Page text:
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By JOSEPHINE GREENLAND
STOCKHOLM. In the wake of the allegations of sexual harassment against Jean-Claude Arnault, newspaper Svenska Dagbladet wrote that the abuse had even affected the royal family. According to three witnesses, the photographer groped the then 27-year-old Crown Princess Victoria on the bottom, at a Christmas event held by the Academy in 2004.
Professor and writer Ebba Witt Brattstrom, present at the event, said in an interview with the Telegraph that Arnault “came lurking from behind and I saw his hand land on her neck and go downward. It was all the way down.”
Brattstrom explained that Victoria’s female Adjutant immediately intervened. “She just threw herself at Arnault. She grabbed him, and ‘whop’ he was gone. The Crown Princess just turned in surprise. I guess she had never been groped before. She just looked like ‘what’?”
Brattstrom said that both she, her former husband and current Academy member Horace Engdahl, King Carl Gustaf XVI and two other Academy members had been standing in a circle with the Crown Princess when Arnault struck.
Following the event, the Swedish Court was instructed to ensure that Victoria was never left alone with Mr. Arnault.
“He kind of molested lightly,” Brattstrom said. “That was his way and everybody knew that, and no one was supposed to take it seriously.” Arnault’s behaviour was supposedly tolerated by the Academy, and according to Brattstrom this shows that “these kinds of men are still proud of this old-fashioned sexism.” She draws a parallel towards her ex-husband, with whom she was married for 33 years. Her poetic novel Love/ War published in Britain 2016, based upon her marriage, stages a dialogue between a he and a she, and can be compared to the Swedish Academy scandal.
Mr. Horace Engdahl denied being present at the event, and believes that Brattstrom is “known to make the greatest possible effort to do harm to the Swedish Academy and to me personally.”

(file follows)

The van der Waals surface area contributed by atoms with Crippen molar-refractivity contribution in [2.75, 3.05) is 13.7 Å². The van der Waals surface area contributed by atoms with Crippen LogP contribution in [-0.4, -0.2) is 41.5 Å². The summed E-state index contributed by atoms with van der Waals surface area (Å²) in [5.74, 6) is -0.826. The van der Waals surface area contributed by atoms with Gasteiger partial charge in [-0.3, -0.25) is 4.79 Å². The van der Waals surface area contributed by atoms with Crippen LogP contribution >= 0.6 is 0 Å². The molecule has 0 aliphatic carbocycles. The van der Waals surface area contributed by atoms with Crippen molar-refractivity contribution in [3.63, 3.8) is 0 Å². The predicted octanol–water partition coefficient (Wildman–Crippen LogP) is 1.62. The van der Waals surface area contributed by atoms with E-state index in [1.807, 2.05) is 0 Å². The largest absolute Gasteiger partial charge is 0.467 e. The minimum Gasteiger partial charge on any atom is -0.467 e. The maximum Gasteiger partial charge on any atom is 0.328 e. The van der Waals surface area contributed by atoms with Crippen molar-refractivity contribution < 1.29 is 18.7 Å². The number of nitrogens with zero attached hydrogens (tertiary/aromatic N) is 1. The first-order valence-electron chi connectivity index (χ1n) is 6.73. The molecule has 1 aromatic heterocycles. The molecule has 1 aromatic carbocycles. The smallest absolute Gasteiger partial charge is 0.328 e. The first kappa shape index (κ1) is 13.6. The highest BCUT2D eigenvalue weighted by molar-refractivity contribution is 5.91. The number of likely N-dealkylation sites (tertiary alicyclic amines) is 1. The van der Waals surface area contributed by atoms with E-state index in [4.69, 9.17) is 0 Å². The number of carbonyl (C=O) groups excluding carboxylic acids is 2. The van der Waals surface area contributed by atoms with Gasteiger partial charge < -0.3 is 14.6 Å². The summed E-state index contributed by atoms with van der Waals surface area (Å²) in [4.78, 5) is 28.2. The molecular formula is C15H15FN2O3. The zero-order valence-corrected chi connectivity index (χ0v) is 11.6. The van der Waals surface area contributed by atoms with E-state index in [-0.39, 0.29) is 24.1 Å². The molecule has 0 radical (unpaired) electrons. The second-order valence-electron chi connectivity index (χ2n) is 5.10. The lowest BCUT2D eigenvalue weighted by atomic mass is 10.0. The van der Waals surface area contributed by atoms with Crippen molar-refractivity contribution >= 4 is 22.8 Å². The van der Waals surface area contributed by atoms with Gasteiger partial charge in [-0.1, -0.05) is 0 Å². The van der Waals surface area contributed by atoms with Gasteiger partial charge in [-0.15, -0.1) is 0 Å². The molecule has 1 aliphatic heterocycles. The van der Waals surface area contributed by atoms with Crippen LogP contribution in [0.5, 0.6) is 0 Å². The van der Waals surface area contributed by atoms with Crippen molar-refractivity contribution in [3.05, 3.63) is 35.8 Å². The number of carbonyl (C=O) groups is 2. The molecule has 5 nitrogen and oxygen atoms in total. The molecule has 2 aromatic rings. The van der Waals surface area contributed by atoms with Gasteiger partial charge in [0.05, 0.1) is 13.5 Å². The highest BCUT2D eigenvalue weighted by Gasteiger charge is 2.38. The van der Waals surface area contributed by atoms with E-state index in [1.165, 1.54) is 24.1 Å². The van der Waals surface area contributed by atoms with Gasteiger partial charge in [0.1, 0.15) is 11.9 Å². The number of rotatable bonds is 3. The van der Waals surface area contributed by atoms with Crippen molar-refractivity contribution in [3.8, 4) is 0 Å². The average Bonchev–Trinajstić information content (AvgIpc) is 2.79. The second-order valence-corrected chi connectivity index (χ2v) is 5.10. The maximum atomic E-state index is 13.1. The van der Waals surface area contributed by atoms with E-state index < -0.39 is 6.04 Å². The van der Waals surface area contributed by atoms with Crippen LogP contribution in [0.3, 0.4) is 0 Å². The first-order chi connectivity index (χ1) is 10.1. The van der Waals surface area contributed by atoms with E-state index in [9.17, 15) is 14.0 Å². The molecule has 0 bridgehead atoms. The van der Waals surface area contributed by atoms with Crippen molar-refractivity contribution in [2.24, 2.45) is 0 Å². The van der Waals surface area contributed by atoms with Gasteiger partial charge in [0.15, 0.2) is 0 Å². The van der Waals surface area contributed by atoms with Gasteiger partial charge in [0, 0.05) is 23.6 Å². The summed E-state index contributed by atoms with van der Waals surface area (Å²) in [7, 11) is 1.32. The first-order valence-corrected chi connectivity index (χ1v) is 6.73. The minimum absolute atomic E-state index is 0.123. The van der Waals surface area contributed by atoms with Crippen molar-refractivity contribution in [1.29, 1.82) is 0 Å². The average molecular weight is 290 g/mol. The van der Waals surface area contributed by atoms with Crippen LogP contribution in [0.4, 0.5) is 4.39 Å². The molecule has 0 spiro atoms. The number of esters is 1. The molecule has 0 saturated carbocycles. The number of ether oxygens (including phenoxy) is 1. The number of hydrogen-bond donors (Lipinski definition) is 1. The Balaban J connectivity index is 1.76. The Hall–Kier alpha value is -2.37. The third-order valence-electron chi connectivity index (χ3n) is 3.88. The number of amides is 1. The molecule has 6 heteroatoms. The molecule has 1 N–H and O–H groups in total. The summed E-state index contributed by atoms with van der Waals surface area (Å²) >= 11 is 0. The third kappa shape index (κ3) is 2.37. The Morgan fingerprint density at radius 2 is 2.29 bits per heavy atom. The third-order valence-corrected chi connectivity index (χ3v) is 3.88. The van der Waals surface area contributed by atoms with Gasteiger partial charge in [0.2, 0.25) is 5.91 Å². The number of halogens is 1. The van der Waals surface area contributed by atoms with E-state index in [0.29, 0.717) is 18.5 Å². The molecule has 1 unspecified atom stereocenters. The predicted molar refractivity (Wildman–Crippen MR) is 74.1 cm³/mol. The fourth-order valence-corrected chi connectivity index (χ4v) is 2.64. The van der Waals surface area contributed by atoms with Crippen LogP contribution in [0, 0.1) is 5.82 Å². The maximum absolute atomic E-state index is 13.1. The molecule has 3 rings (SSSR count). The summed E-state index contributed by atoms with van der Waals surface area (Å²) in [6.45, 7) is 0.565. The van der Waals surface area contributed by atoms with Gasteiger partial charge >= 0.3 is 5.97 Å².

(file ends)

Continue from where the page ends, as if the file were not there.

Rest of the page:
Margareta Thorngren, the Swedish Court’s press chief, said the Crown would “neither confirm nor deny” the Svenska Dagbladet story. However, the court supported the MeToo movement and found the claims aginst Mr Arnault “frightening.”
The Swedish Academy was drawn into crisis in the wake of the MeToo campaign. Newspaper Dagens Nyheter wrote that 18 women had made allegations of sexual harassment by photographer and cultural profile Jean-Claude Arnault. Arnault, together with his wife and Academy Member Katarina Frostensson, led a cultural organization called The Forum where poets, artists and Nobel laureates presented their work. The Forum received grants from the Academy, and a number of the abuse are said to have taken place in apartments owned by the Academy. Arnault is also suspected of leaking the name of the Nobel laureate seven times since 1996, including Harold Pinter in 2005 and Bob Dylan in 2016.
As a result, the Swedish Academy split into two camps. One supported Sarah Danius’ attempt to exclude Frostensson from the Academy. The other defended Frostensson and claimed the allegations were exaggerated. Three members resigned in protest, followed by Danius and Frostensson a week later.
The Academy’s reputation was, as culture editor Bjorn Wiman from Dagens Nyheter put it, at “rock bottom” even before the news about the Crown Princess was published. Horace Engdahl’s denial about being present during the incident, after having publically announced that it was time to put old grudges aside, is likely to reflect badly on both the Academy and his own person. Undoubtedly, restoring confidence in the Academy and the validity of the Nobel Prize will now seem nigh on impossible.
PHOTO CREDIT: Crown Princess Victoria of Sweden, 3 June 2012, by US Embassy Sweden
The UoB Linguist Magazine
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